Our scenario analysis makes an innovative use of past historical data on economic losses from extreme weather events (EM-DAT) and forward-looking estimates based on the PESETA study (Feyen et al., 2020). In particular, in order to account for likely interactions between climate change and the expected intensity/frequency of extreme weather events, the scenarios are calibrated according to different global warming scenarios (1.5°C and 2°C). 5 6  Our analysis also builds on the recent empirical literature of the macroeconomics of disasters (Fache Rousová et al. 2021).

In a given country, we look at the deviation from the European Commission’s ten-year baseline debt-to-GDP projections, 7 should a past extreme weather event 8 reoccur in the medium term. In each scenario, the specific extreme event is assumed to impact the debt dynamic via two main channels: (1) a direct impact on the primary balance; and (2) an indirect impact via GDP (growth and level) effects.

The stress tests are carried out for a set of EU member states identified as the most exposed and vulnerable countries, based on specific selection criteria. 9 These are Spain, Romania, Portugal, Czechia, Hungary, Poland, Greece, Italy, Austria, France, Belgium, Germany, and the Netherlands.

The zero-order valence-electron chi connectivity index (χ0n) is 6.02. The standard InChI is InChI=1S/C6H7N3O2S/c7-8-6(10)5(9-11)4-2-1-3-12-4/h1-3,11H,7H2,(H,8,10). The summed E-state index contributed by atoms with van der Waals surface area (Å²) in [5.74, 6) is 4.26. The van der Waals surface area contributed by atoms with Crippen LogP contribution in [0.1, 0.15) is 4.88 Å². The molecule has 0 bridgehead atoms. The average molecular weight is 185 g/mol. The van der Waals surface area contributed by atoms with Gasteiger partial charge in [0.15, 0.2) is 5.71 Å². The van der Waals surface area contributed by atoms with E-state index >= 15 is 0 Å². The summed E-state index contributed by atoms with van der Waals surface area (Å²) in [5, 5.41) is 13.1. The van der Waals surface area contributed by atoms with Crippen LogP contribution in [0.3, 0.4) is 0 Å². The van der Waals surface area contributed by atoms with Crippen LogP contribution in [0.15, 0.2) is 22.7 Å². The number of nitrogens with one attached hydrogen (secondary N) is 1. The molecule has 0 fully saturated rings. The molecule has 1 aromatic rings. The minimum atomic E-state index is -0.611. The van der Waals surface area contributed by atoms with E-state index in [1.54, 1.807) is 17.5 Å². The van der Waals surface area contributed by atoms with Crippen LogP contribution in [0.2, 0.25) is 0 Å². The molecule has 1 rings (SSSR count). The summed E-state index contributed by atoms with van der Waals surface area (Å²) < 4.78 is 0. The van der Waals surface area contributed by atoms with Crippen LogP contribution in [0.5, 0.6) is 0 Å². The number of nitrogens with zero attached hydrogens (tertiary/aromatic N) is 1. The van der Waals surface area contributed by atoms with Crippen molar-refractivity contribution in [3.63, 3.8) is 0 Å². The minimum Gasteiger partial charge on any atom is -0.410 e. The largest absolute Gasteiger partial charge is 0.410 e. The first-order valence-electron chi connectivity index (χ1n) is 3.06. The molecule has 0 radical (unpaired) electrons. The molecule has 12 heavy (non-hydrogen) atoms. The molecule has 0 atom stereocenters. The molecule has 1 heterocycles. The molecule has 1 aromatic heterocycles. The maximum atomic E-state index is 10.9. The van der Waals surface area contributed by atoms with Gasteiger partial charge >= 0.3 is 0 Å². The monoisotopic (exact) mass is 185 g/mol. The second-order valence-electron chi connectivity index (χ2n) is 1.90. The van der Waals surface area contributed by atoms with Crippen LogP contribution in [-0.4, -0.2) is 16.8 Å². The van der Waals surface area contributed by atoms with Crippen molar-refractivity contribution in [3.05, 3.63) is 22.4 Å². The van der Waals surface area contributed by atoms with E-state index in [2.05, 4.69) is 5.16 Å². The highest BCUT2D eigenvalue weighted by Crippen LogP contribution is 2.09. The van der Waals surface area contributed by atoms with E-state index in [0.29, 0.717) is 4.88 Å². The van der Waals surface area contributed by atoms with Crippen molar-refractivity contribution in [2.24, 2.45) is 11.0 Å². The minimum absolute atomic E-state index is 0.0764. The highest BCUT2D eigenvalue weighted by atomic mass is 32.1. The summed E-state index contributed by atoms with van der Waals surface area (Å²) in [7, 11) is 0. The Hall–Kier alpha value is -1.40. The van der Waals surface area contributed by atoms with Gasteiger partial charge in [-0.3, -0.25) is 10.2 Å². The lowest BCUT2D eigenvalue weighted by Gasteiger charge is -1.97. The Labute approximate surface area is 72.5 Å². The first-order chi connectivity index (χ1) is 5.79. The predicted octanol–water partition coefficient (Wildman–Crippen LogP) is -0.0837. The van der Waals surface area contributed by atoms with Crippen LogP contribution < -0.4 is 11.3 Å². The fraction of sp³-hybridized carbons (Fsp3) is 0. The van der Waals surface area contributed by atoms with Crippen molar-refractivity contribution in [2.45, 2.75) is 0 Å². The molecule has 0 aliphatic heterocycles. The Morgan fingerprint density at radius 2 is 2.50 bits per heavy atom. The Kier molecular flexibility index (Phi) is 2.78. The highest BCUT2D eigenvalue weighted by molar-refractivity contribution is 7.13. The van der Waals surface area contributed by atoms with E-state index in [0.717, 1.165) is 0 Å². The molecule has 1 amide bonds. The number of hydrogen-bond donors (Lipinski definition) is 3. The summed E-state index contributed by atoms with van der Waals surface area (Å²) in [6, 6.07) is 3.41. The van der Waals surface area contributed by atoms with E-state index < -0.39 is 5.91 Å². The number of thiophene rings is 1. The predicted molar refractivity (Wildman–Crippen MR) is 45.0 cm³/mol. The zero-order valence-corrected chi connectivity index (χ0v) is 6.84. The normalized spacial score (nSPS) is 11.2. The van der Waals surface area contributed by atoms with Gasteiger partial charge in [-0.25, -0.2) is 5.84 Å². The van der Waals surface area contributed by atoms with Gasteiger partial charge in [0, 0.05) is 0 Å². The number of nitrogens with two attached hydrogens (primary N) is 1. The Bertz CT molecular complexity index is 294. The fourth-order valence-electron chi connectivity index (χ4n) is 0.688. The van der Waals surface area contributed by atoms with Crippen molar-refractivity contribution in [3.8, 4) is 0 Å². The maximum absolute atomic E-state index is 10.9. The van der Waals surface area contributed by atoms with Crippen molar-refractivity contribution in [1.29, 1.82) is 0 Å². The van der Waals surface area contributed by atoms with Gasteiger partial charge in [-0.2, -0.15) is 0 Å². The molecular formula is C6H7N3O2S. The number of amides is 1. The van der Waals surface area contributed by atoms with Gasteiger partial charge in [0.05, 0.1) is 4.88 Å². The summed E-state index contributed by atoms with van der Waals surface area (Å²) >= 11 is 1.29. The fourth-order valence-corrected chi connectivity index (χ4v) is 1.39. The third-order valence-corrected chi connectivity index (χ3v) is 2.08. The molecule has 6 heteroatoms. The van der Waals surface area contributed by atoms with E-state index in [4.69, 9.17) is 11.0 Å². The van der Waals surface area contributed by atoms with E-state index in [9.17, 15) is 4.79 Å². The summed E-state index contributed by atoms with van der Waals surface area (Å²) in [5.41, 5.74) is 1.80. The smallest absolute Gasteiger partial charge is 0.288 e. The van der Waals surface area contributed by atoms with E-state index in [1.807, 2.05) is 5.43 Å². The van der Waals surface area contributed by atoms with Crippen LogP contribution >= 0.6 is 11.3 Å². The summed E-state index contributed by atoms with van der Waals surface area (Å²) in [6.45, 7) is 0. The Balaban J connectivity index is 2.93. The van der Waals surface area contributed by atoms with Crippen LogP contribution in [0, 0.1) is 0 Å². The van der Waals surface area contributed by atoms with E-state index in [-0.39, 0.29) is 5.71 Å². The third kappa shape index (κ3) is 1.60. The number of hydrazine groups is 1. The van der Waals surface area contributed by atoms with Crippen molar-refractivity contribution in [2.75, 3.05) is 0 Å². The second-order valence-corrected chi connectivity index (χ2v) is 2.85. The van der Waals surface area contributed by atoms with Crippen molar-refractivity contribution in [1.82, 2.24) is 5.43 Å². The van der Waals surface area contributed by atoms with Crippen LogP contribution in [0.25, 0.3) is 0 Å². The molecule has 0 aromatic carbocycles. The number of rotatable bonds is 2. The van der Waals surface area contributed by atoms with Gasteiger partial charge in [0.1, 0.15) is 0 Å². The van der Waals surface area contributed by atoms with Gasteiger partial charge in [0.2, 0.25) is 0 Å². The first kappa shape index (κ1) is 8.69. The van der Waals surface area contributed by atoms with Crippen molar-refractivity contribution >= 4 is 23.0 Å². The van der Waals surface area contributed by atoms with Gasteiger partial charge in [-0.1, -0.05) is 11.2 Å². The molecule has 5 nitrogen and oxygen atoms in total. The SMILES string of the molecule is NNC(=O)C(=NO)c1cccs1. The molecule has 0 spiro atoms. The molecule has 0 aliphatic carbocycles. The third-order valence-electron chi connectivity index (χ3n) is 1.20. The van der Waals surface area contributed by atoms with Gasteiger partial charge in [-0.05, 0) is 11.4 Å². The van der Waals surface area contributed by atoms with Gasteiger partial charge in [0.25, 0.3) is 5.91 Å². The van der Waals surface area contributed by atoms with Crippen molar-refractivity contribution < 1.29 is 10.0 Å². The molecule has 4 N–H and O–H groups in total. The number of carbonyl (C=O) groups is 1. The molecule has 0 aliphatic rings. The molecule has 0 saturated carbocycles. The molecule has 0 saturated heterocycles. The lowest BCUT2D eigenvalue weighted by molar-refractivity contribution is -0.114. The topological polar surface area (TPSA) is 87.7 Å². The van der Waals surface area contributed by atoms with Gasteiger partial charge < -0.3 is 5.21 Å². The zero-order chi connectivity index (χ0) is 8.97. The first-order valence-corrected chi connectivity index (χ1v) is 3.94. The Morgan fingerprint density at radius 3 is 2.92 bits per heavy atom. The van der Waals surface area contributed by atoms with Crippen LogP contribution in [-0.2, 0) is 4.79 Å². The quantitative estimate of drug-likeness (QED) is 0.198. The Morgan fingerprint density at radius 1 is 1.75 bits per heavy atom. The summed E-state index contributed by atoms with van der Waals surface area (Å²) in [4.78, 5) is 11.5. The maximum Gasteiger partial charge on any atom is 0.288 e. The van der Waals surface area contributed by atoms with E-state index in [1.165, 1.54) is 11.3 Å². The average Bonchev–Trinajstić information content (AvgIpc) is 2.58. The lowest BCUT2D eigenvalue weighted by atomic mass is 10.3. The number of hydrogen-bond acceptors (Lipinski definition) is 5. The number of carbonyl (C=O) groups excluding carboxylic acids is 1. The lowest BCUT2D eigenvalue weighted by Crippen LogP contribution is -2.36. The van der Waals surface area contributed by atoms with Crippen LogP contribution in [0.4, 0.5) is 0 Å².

Our results show non-negligible fiscal impacts in some countries, with debt-increasing effects of up to 5 percentage points of GDP (compared with baseline results). Moreover, these impacts are found to be persistent over time, adding to existing debt vulnerabilities. 10 The adverse fiscal impact is higher under more severe projected warming scenarios (Figure 3).

Figure 3 Debt-to-GDP difference, 1.5°C and 2°C scenarios compared to the baseline, in 2032 (percentage points)

Figure 3 Debt-to-GDP difference, 1.5°C and 2°C scenarios compared to the baseline, in 2032

Note: We rely on the standard projection horizon of the European Commission’s Debt Sustainability Analysis framework (up to 2032, based on the Commission Autumn Forecast 2021 - see European Commission, 2022).
Source: Gagliardi et al (2022), based on The Emergency Events Database (EMDAT; CRED, UCLouvain) and the PESETA IV project (Feyen et al. 2020).